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PEOPLE v. SMITH

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District Court of Appeal, First District, Division 1, California.

PEOPLE of the State of California, Plaintiff and Respondent, v. Cloviel SMITH, Defendant and Appellant.

Cr. 3835.

Decided: September 21, 1961

Thomas F. Doyle, San Francisco, for appellant (under appointment of District Court of Appeal). Stanley Mosk, Atty. Gen., Arlo E. Smith, John S. McInerny, Daniel A. Sharp, Deputies Atty. Gen., for respondent.

On March 2, 1960, a jury trying defendant for rape found him guilty of the included offense of assault with intent to commit rape. During the trial a prior conviction of violation of section 245 of the Penal Code was charged. The defendant in pleading to this charge said, ‘I admit that I pleaded guilty to 245 * * *. I deny that it is a felony.’ After motions for a new trial and probation were denied he was sentenced to the state prison for the term prescribed by law and takes this appeal from the judgment of conviction.

Appellant contends, first, that the prior conviction of a violation of section 245 of the Penal Code was a misdemeanor conviction and not a felony because he was placed on probation. He states in his opening brief ‘The defendant, Cloviel Smith, was, on October 9, 1950, convicted of the crime of violating Section 245 of the Penal Code of the State of California. This crime is punishable either by imprisonment in the state prison or in the county jail, or by a fine, or both. As a result of said conviction, Smith was placed on probation and successfully completed the period of probation.’

Section 17 of the Penal Code provides so far as pertinent as follows: ‘When a crime, punishable by imprisonment in the state prison, is also punishable by fine or imprisonment in a county jail, in the discretion of the court, it shall be deemed a misdemeanor for all purposes after a judgment [imposing a punishment] other than imprisonment in the state prison.’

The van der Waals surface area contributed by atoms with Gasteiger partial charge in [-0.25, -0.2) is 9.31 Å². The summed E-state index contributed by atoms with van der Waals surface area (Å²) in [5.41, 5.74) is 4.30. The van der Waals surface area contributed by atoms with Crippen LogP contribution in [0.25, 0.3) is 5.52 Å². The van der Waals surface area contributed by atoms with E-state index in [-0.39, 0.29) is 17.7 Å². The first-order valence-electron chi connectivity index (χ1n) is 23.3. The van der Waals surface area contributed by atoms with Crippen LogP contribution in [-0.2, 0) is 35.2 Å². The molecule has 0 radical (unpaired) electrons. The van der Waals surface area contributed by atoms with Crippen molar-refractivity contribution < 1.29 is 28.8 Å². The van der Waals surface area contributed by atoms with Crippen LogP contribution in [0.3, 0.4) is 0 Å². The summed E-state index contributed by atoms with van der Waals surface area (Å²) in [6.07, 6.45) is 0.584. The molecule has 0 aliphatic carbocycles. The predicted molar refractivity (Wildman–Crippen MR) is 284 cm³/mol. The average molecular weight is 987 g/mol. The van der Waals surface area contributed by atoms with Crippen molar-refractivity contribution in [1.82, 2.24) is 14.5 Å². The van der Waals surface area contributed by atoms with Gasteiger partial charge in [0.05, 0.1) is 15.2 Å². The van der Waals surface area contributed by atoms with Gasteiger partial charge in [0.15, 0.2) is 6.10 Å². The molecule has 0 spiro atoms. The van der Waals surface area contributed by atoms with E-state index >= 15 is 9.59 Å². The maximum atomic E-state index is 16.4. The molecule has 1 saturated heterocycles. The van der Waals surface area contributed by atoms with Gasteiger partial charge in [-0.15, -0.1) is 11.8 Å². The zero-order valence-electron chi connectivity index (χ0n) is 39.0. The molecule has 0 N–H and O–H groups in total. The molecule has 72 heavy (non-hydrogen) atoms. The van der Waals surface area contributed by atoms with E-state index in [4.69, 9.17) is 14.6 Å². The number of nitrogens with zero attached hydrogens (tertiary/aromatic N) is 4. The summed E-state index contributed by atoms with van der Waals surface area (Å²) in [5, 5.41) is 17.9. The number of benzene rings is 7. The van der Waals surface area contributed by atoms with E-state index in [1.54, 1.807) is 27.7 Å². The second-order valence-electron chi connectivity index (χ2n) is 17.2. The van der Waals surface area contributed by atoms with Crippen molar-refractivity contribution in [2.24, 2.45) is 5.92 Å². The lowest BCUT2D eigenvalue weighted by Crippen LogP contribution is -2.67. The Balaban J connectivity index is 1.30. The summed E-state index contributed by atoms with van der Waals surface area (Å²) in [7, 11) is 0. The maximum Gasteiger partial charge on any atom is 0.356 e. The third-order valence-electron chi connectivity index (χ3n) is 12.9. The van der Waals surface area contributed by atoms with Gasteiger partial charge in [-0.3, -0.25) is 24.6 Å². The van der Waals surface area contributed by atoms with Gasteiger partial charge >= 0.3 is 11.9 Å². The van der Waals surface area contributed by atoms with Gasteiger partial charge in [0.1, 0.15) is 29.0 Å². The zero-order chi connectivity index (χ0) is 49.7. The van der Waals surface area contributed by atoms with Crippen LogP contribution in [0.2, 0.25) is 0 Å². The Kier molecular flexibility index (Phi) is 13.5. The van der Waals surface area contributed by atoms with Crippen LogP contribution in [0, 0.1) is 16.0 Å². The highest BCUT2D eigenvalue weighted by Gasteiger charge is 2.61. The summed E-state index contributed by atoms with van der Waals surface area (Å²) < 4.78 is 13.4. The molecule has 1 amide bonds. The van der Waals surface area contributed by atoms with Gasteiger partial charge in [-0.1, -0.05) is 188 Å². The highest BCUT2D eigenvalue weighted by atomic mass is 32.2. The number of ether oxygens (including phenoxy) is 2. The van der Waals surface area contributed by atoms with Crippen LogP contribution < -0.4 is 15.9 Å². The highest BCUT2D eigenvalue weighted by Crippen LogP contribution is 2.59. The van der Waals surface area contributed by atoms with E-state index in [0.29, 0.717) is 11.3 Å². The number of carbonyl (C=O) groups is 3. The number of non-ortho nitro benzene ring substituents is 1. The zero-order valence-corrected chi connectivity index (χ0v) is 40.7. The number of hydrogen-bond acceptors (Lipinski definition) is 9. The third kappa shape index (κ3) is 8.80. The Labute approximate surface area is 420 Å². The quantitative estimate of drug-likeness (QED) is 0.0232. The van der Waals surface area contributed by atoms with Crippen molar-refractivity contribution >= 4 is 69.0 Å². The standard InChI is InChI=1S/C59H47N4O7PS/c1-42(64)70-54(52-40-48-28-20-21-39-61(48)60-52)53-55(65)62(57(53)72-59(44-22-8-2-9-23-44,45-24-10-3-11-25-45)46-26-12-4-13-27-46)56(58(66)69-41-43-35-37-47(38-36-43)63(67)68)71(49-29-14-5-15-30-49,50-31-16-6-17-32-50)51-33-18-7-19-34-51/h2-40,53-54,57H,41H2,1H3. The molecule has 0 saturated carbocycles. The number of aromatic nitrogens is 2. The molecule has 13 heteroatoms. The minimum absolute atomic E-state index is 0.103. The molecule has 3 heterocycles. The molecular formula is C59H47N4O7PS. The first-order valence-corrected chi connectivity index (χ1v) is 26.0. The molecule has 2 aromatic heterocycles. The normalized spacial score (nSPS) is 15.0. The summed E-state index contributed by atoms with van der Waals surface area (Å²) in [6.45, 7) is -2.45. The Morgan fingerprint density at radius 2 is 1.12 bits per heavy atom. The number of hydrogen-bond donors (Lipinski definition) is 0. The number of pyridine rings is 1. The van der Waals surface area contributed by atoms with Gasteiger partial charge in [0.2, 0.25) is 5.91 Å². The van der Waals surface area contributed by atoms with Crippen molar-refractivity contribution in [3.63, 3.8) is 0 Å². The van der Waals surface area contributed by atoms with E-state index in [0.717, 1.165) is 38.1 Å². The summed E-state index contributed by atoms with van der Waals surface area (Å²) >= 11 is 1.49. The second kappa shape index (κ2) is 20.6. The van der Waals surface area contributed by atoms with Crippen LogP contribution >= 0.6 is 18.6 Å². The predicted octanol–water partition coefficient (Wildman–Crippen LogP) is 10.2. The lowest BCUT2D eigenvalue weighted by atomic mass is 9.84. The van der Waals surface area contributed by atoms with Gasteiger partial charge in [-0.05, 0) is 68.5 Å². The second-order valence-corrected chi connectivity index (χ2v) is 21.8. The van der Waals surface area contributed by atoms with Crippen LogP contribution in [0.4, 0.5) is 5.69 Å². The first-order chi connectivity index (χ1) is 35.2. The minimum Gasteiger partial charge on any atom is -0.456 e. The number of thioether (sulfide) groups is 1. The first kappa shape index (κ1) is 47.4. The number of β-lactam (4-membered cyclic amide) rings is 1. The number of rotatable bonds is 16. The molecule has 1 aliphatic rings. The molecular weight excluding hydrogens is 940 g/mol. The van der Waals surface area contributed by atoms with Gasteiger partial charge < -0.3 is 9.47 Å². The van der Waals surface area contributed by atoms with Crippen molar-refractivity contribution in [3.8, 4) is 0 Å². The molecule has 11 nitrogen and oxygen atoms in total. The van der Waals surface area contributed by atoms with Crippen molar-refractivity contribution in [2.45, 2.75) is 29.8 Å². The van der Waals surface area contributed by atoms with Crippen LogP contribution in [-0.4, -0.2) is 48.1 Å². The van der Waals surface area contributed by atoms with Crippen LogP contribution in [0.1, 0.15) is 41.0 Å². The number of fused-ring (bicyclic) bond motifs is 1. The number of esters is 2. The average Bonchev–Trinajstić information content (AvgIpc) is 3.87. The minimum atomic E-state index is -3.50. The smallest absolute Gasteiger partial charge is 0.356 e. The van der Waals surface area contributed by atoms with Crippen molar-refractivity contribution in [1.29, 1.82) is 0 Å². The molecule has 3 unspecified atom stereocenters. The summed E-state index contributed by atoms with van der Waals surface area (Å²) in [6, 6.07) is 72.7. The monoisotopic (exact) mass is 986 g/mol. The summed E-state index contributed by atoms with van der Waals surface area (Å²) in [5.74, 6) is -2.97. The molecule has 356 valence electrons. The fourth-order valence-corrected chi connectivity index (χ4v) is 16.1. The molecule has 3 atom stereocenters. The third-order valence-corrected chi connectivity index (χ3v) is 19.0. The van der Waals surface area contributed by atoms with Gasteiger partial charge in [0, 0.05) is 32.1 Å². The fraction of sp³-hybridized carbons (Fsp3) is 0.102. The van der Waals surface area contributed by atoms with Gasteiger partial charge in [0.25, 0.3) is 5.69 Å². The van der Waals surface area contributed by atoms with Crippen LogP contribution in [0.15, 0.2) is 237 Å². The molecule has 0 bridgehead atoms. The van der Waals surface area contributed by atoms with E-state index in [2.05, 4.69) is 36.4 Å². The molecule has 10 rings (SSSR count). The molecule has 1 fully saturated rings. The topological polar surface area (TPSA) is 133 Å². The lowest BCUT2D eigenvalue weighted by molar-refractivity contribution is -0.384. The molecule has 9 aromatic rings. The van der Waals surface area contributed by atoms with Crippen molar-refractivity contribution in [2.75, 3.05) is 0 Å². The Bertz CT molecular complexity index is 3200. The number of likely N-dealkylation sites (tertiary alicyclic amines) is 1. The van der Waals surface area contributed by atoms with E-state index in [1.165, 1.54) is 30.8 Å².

Appellant relies primarily on In re Rosencrantz, 211 Cal. 749, 297 P. 15, a case in which petitioner was placed on probation as was appellant in connection with his prior conviction. The Rosencrantz case was concerned with whether petitioner had been convicted within the meaning of habitual criminal provisions of section 644 of the Penal Code. But in People v. Banks, 53 Cal.2d 370, 1 Cal.Rptr. 669, 348 P.2d 102, the Supreme Court expressly disapproved of that portion of the Rosencrantz case which held ‘the prior offense was not within the then applicable provision of section 644 of the Penal Code * * * which prescribed life imprisonment without possibility of parole for one convicted of felony who had been ‘previously three times convicted * * * of any felony’ * * * because ‘she was not sentenced at all, nor was any judgment of conviction pronounced.’' 53 Cal.2d at page 389, 1 Cal.Rptr. at page 682, 348 P.2d at page 115. In People v. Banks, supra, at pages 387–388, 1 Cal.Rptr. at pages 680, 681, 348 P.2d at pages 113, 114, the court said: ‘It is to be assumed that the judge who grants probation does so with discriminating appreciation of the effect of the form of his order upon defendant's activities and status. (Stephens v. Toomey (1959), supra, 51 Cal.2d 864, 873[20], 338 P.2d 182.) Among other things, the judge presumably has in mind the rule of the Doble case (Doble v. Superior Court) (1925), supra, 197 Cal. 556, 576–577[7], 241 P. 852, and its possible applications developed in the cases collected in footnote 7, supra. Thus, when he suspends pronouncement of sentence for an alternatively punishable offense, it is to be assumed that while he did not wish to deprive the defendant of his civil rights and thereby unnecessarily hamper defendant's efforts to rehabilitate himself (by stigmatizing him even temporarily as one against whom a judgment of conviction of felony and sentence to prison had been entered) the judge also did not wish to classify the defendant as a mere misdemeanant whose offense would not be available, for example, to increase defendant's punishment if defendant should thereafter prove himself a recidivist. [Footnote omitted.] (See Pen.Code, § 3024.) And here it is to be presumed that the Alameda judge who suspended imposition of sentence for violation of former section 503 of the Vehicle Code did so with recognition that defendant would remain classified as one convicted of a felony within the meaning of section 12021 of the Penal Code until and unless the Alameda offense was reduced to a misdemeanor by imposition of appropriate sentence or until defendant successfully completed probation and received the statutory rehabilitation provided for by section 1203.4 of the Penal Code.’ An order granting probation is not a judgment. ‘* * * the order placing a defendant on probation * * * is not a judgment and sentence.’ People v. Wallach, 8 Cal.App.2d 129, 133, 47 P.2d 1071, 1072. ‘* * * although defendant was guilty and had been convicted, having been placed on probation in the first instance there was no existing judgment against him. Probation is not a judgment.’ In re Marquez, 3 Cal.2d 625, 627, 45 P.2d 342, 343. ‘There is no finality to an order for probation; it imposes no penalties but is ‘an act of clemency.” In re Hays, 120 Cal.App.2d 308, 310, 260 P.2d 1030, 1032. See, also, In re Goetz, 46 Cal.App.2d 848, 851, 117 P.2d 47; In re Martin, 82 Cal.App.2d 16, 20, 185 P.2d 645. ‘In view of the above noted matters, In re Rosencrantz (1931), supra, 211 Cal. 749, 297 P. 15, cannot be considered as authority contrary to the general California rule that ‘A plea of guilty constitutrs a conviction.’ (Stephens v. Toomey (1959), supra, 51 Cal.2d 864, 869[1], 338 P.2d 182)' People v. Banks, supra, 53 Cal.2d 370, 390–391, 1 Cal.Rptr. 669, 683, 348 P.2d 102, 116.